- Waters LJ, Moyle G, Bonora S, et al. Abacavir plasma pharmacokinetics in the absence and presence of atazanavir/ritonavir or lopinavir/ritonavir and vice versa in HIV-infected patients. Antivir Ther. 2007;12(5):825-830. Available at http://www.ncbi.nlm.nih.gov/pubmed/17713166.
- Pruvost A, Negredo E, Theodoro F, et al. Pilot pharmacokinetic study of human immunodeficiency virus-infected patients receiving tenofovir disoproxil fumarate (TDF): investigation of systemic and intracellular interactions between TDF and abacavir, lamivudine, or lopinavir-ritonavir. Antimicrob Agents Chemother. 2009;53(5):1937-1943. Available at http://www.ncbi.nlm.nih.gov/pubmed/19273671.
- Jackson A, Moyle G, Dickinson L, et al. Pharmacokinetics of abacavir and its anabolite carbovir triphosphate without and with darunavir/ritonavir or raltegravir in HIV-infected subjects. Antivir Ther. 2012;17(1):19-24. Available at http://www.ncbi.nlm.nih.gov/pubmed/22267465.
- Abacavir (Ziagen) [package insert]. Food and Drug Administration. 2015. Available at http://www.accessdata.fda.gov/drugsatfda_docs/label/2015/020977s030,020978s034lbl.pdf.
- Kasirye P, Kendall L, Adkison KK, et al. Pharmacokinetics of antiretroviral drug varies with formulation in the target population of children with HIV-1. Clin Pharmacol Ther. 2012;91(2):272-280. Available at https://www.ncbi.nlm.nih.gov/pubmed/22190066.
- LePrevost M, Green H, Flynn J, et al. Adherence and acceptability of once daily Lamivudine and abacavir in human immunodeficiency virus type-1 infected children. Pediatr Infect Dis J. 2006;25(6):533-537. Available at http://www.ncbi.nlm.nih.gov/pubmed/16732152.
- Bergshoeff A, Burger D, Verweij C, et al. Plasma pharmacokinetics of once- versus twice-daily lamivudine and abacavir: simplification of combination treatment in HIV-1-infected children (PENTA-13). Antivir Ther. 2005;10(2):239-246. Available at http://www.ncbi.nlm.nih.gov/pubmed/15865218.
- Paediatric European Network for Treatment of Aids. Pharmacokinetic study of once-daily versus twice-daily abacavir and lamivudine in HIV type-1-infected children aged 3-<36 months. Antivir Ther. 2010;15(3):297-305. Available at http://www.ncbi.nlm.nih.gov/pubmed/20516550.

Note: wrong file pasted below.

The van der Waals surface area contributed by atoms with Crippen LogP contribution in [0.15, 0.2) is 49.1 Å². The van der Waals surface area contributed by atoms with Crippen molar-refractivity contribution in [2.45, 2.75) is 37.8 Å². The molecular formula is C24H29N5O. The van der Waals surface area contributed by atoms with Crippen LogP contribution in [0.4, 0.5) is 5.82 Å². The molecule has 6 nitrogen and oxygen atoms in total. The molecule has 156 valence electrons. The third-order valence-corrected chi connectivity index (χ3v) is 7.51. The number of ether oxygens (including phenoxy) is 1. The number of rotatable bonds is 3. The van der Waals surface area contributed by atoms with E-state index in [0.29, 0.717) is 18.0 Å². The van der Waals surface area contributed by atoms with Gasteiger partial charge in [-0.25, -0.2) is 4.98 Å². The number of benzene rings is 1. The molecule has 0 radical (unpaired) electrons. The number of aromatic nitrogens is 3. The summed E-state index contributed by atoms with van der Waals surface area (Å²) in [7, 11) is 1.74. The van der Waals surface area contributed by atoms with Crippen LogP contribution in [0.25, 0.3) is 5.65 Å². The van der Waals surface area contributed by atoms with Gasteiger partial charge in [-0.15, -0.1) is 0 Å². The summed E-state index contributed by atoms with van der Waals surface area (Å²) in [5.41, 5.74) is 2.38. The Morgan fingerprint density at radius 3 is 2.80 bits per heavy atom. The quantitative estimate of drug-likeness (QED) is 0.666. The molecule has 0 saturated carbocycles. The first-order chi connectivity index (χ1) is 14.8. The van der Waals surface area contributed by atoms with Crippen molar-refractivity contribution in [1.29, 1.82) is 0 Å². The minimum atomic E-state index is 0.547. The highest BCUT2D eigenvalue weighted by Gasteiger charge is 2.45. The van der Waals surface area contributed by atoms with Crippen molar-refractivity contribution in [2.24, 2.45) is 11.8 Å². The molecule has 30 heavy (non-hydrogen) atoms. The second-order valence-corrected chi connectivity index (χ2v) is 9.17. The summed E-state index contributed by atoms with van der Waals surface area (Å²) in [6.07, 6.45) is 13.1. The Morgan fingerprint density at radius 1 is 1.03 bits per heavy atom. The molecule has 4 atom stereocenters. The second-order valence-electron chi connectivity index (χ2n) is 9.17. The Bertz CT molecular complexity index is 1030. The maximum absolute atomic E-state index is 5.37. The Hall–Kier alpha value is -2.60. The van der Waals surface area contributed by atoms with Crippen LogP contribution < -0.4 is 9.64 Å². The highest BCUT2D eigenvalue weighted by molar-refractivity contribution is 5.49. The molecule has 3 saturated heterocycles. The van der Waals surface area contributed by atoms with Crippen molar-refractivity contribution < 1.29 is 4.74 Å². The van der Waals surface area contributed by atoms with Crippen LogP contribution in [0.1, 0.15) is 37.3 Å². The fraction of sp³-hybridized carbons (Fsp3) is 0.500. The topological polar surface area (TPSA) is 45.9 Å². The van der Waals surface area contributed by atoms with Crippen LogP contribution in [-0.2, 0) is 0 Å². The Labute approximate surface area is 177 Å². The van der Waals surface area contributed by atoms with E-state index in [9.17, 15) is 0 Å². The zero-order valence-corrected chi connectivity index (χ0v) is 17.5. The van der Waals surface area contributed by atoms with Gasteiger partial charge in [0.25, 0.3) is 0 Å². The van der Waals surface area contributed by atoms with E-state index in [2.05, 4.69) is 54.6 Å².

- Musiime V, Kendall L, Bakeera-Kitaka S, et al. Pharmacokinetics and acceptability of once- versus twice-daily lamivudine and abacavir in HIV type-1-infected Ugandan children in the ARROW Trial. Antivir Ther. 2010;15(8):1115-1124. Available at http://www.ncbi.nlm.nih.gov/pubmed/21149918.
- Food and Drug Administration. FDA approved revisions to the Epivir (lamivudine) and Ziagen (abacavir sulfate) labels. 2015. Available at http://content.govdelivery.com/accounts/USFDA/bulletins/fa3e70. Accessed January 25, 2017.
- Zhao W, Piana C, Danhof M, Burger D, Pasqua OD, Jacqz-Aigrain E. Population pharmacokinetics of abacavir in infants, toddlers and children. Br J Clin Pharmacol. 2012. Available at http://www.ncbi.nlm.nih.gov/pubmed/23126277.
- Moyle GJ, Sabin CA, Cartledge J, et al. A randomized comparative trial of tenofovir DF or abacavir as replacement for a thymidine analogue in persons with lipoatrophy. AIDS. 2006;20(16):2043-2050. Available at http://www.ncbi.nlm.nih.gov/pubmed/17053350.
- McComsey GA, Kitch D, Daar ES, et al. Bone mineral density and fractures in antiretroviral-naive persons randomized to receive abacavir-lamivudine or tenofovir disoproxil fumarate-emtricitabine along with efavirenz or atazanavir-ritonavir: AIDS Clinical Trials Group A5224s, a substudy of ACTG A5202. J Infect Dis. 2011;203(12):1791-1801. Available at http://www.ncbi.nlm.nih.gov/pubmed/21606537.